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Hurricane Irma hits Coffee County, leaves a path of destruction in her wake

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Featured Power crews are continuing to work around the clock to restore electricity to the thousands of citizens who remain in the dark. Photo courtesy of Coffee County Ga. Police Scanner Power crews are continuing to work around the clock to restore electricity to the thousands of citizens who remain in the dark.

By the time Hurricane Irma reached Coffee County, she had weakened to tropical storm status. But that doesn’t mean she let us off easy. Irma unleashed what was left of her fury on South Georgia. Though she was but a shell of the storm that annihilated southwestern Florida, Irma made quite an entrance. Heavy winds and hours upon hours of steady rainfall wreaked havoc on Coffee County, resulting in flooding, downed trees and power lines, and the widespread power outages that accompany both.

Irma ravaged downtown and took out one of Douglas’s most prominent landmarks – the large tree that sat at the corner of Sims Funeral Home’s front yard. For over a century, people have gathered under that tree, and the tears of thousands of mourners have fed her roots over that time. After standing strong for so many years, one ill-tempered storm brought her to the ground. Thankfully, the tree fell in such a way that resulted in minimal physical damage. The loss of the tree, however, will be felt for a long, long time.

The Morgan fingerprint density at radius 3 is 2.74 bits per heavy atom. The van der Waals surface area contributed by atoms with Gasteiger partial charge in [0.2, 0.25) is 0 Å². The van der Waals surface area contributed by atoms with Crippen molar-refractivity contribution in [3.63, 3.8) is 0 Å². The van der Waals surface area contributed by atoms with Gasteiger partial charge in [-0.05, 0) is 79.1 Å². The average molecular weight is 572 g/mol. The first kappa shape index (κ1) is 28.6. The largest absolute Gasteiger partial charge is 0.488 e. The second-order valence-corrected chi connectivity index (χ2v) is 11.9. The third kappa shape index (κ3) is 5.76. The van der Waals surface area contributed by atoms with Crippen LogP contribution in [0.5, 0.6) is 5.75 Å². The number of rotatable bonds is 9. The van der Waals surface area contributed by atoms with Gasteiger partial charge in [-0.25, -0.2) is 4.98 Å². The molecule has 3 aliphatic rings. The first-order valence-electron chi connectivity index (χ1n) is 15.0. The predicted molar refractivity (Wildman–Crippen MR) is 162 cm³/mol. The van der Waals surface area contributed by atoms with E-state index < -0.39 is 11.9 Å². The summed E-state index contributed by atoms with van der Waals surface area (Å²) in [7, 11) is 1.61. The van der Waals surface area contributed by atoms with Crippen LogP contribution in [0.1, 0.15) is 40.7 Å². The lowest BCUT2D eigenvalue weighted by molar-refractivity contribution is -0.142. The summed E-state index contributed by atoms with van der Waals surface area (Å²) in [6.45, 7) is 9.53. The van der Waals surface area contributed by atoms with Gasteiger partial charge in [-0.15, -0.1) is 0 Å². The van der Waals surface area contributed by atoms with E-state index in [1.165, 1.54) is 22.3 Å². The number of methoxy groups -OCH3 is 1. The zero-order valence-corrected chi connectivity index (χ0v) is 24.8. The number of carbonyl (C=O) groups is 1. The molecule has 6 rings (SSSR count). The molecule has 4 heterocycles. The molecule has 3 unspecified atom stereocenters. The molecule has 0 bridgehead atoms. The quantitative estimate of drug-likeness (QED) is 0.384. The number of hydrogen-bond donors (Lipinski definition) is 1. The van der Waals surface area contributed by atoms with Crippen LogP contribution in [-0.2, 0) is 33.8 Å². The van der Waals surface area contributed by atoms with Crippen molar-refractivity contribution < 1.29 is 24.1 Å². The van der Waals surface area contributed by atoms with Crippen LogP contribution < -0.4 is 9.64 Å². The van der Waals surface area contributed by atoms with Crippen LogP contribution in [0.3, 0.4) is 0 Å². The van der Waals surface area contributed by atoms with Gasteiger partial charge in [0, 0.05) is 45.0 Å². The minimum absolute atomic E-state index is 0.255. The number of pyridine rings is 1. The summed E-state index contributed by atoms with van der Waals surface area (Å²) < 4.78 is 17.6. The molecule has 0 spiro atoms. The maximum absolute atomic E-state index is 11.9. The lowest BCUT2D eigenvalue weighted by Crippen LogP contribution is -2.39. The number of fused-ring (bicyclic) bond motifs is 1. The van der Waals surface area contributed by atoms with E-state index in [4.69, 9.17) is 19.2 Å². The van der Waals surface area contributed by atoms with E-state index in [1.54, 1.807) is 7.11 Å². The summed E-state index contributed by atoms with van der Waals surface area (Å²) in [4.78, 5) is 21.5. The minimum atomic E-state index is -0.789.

As people attempted to return to work and regain some sense of normalcy Tuesday morning, there remained signs everywhere of Irma’s destruction. Many citizens had trees fall on cars and homes, and a number of roadways remained blocked by trees and debris. Thousands of citizens remain without power, though crews from Satilla REA, Pike Electric, the City of Douglas, and Georgia Power were working around the clock to restore electricity.

The Red Cross, with assistance from churches and volunteers across the community, cared for the needs of hundreds of evacuees, including many from Coffee County who lived in mobile homes and or in low-lying areas. Volunteers and Red Cross staff worked non-stop to ensure that those who fled the storm had what they needed. It was neither easy nor glamorous but it was necessary. They put the needs of others above self and while they probably won’t receive much in the way of recognition, they can rest easy knowing they made a tremendous difference in the lives of those in need.

It will be a long time before Coffee County returns to normal. Clean-up has already begun and will continue for weeks and months. Most of these hurricanes and tropical storms miss South Georgia. Irma didn’t. And as a result, she will be talked about for a long, long time.

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